Not Merely a Tree (by Phyllis A. Duncan)
Not long after I bought my first house in Northern Virginia, my then significant other found a tiny maple sapling in the scruffy back yard. He dug it up and replanted it dead center in my postage-stamp front yard.
“It’ll grow,” he said, “and the shade will cool the front of the house in the afternoons.”
This little townhouse was situated so that the sun rose at the rear of the house and set in the front, and, yes, the afternoons in the front room of the house were warm and a bit stuffy. However, looking at that six-inch tall sapling with two or three leaves, it was difficult to envision shade.
Mindful of my black thumb, for weeks every day after work, he stopped by the house to water the sapling and otherwise tend to it. I swear I heard him talking to it. He’d done this before. One Christmas, he told me, when he was married, he’d bought a live Christmas tree for his kids. After Christmas he was going to plant it in the backyard of his house in Reston. By the time he got around to it, however, the ground had frozen. He spent hours with a big screw driver, chipping a hole big enough to fit the tree’s root ball. He tended it as well, and twenty years later he and I drove by the house he’d sold during his divorce. There was that former Christmas tree, towering over the house.
The maple in my front yard became “our tree,” his term for it, and it grew beyond all odds. Though it was at my house, he took it on as his responsibility, and he continued that when it became “our” house. He trimmed limbs when it needed it, made sure it got extra water in dry seasons, and, again, probably talked to it.
I came to love that tree, our tree. And it did shade the front of the house for a while until it grew as tall as the house itself. Its leaves turned an incredible reddish-gold in the fall, and it was in front of my office on the second floor. As I sat at the computer and wrote or worked from home, it was a comforting presence. When my SO was on travel, it was as if the tree watched over the house and me until he returned.
Twenty-five years after he planted that tree, four years after he and I were no more, I sold the house to move to where I now live, some 150 miles away. I absolutely hated to leave that tree, and that little house, behind. There were so many good memories there, enough to mask the few bad memories of the breakup. When I left the house for the last time, I lay my hand on that tree, and I spoke to it.
Over the years, I’ve thought about “our tree.” I don’t know if he does; I don’t know if he remembers it in his alcoholic fog. But a few months ago, my Irish “came up,” that intense feeling of intuition I’ve trusted more often than not. My Irish was telling me our tree was gone. I mentioned it to a few people, who said, rightly so, there were other, more significant things to worry about (gassing mothers and children at our southern border; hints of criminal activities in the highest office in the land; the rise of neo-fascism, etc.) than a mere tree in front of a house I hadn’t owned for eight years.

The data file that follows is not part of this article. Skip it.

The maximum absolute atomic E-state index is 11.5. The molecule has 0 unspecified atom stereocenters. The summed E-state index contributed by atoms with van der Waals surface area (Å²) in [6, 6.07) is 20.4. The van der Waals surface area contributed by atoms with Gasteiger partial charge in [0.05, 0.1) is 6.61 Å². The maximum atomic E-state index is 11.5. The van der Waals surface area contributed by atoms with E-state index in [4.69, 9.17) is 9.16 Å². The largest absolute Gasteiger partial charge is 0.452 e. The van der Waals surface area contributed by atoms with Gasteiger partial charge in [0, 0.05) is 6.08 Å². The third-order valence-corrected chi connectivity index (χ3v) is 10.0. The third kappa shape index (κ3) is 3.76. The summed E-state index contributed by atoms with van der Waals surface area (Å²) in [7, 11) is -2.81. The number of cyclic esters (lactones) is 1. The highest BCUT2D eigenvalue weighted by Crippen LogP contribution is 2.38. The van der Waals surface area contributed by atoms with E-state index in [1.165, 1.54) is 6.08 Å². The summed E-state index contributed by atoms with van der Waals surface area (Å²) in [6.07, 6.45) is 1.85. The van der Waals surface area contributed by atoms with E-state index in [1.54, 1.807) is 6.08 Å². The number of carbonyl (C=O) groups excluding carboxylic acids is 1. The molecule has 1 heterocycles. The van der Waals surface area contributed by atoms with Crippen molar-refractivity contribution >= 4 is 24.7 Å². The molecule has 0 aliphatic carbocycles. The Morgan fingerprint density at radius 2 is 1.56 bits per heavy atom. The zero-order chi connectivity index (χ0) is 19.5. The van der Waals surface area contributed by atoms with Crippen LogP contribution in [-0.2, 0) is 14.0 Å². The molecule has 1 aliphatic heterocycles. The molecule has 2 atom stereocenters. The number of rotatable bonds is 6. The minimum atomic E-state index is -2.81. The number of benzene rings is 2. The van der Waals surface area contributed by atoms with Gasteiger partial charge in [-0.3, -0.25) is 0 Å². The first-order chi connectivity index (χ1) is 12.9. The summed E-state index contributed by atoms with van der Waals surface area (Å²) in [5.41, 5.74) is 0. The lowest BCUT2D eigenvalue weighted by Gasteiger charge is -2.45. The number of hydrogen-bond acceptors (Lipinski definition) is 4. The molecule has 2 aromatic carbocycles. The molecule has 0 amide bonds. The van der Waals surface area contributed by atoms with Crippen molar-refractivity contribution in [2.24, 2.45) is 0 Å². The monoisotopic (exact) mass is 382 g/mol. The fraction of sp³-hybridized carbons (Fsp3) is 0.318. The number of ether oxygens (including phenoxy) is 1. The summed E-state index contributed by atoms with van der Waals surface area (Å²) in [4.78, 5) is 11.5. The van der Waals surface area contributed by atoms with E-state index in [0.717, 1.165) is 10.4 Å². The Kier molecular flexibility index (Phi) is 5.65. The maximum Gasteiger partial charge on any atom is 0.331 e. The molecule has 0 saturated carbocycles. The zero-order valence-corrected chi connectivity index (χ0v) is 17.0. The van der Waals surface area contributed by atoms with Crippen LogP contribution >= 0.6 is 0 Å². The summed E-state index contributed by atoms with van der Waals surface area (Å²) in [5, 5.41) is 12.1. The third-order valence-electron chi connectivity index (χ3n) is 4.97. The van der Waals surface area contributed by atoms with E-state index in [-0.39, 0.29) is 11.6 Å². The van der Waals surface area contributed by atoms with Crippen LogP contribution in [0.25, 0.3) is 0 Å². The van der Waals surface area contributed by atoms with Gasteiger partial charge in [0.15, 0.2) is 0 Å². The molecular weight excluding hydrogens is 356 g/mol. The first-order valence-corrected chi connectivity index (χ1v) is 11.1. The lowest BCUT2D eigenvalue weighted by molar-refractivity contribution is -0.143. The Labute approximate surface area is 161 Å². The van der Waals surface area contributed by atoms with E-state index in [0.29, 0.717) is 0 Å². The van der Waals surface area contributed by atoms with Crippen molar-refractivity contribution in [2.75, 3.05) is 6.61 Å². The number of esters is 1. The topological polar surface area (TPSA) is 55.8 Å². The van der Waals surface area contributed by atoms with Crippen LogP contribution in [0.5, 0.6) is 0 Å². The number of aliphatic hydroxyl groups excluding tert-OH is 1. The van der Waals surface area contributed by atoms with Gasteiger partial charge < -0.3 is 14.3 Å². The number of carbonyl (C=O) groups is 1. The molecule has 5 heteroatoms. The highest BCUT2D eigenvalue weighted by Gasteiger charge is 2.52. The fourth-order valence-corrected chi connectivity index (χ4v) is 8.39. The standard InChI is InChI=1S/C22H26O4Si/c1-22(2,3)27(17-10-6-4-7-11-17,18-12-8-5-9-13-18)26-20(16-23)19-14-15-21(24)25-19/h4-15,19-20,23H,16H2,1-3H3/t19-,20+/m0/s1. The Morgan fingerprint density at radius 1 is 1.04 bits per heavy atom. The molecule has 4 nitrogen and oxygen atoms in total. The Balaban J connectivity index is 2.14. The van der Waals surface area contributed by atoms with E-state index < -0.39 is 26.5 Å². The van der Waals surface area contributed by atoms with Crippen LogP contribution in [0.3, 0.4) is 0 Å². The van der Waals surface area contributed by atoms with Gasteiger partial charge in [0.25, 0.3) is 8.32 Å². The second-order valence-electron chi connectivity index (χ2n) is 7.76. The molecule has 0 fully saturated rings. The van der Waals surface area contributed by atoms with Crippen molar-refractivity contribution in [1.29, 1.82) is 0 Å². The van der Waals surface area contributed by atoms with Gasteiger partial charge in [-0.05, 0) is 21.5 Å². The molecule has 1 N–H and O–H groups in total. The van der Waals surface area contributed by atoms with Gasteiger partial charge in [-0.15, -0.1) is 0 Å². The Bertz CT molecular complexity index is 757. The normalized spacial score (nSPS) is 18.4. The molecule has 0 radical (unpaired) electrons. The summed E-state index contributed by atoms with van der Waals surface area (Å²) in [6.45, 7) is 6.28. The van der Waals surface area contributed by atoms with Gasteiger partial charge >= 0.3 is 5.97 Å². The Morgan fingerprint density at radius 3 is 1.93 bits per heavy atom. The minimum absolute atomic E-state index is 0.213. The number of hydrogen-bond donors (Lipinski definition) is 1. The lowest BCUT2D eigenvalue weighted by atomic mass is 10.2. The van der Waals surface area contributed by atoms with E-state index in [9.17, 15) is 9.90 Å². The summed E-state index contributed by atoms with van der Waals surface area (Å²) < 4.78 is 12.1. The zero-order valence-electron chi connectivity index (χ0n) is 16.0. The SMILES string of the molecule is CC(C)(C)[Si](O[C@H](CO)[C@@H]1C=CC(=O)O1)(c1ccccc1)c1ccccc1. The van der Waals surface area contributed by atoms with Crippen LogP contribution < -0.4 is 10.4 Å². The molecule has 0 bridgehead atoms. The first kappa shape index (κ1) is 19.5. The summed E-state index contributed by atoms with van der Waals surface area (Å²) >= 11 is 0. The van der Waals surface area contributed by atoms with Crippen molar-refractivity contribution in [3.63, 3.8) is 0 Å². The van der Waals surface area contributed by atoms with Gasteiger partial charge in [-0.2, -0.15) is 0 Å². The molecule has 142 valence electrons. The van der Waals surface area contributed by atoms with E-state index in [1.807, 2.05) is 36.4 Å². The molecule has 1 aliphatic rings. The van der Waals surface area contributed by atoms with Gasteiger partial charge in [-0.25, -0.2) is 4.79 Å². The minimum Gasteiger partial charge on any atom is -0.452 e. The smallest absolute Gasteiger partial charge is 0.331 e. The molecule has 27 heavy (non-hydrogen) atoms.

A couple of weeks ago my former next-door neighbor called out of the blue to invite me to her birthday party. She’d been a true friend for many years while I lived there. When my brother died, hers was the shoulder I cried on; hers were the arms that embraced me. When the SO and I broke up, she was the one who listened. And I had missed her. I readily agreed to come and spend the night in the house next door to mine.
Then, what, I wondered, will you do if you get there, and the tree is gone?
I began to envision it, even dream about it. A bare front yard, sometimes with a stump, sometimes with a gaping hole where the tree had been.
On the day of the party as I drove northeast, that image of the bare front yard stayed in my head. I followed roads I knew well, turned onto streets I’d turned onto hundreds if not thousands of times, and into the cul-de-sac.
And there it was. Our tree. Taller and thicker than when I’d left it eight years ago.
All throughout the party, I sat where I could look outside and see that tree. When it was time for bed, I picked the guest room that was equivalent to where my office had been in the house next door, so I could see the tree when I woke up.
Our tree is now almost twice the height of the house and strong. It is what’s left of what was good about us, and there was good. There was strength; there was love. I’m glad that part of us still stands and will stand probably after he and I are both gone. There will be something permanent about the love we had, the love that alcohol drowned.
As I left the morning after the party, I wanted to lay hands on that tree again, to feel its bark beneath my fingers, but I already knew how it felt, as I knew in that moment, it wasn’t really our tree anymore. My Irish had been right; our tree was gone. A new couple lives in the house now and cares for the tree.
It’s not merely a tree. It’s their tree. And I’m glad.
This post originally appeared in the author’s blog on www.unexpectedpaths.com. © 2018, Phyllis A. Duncan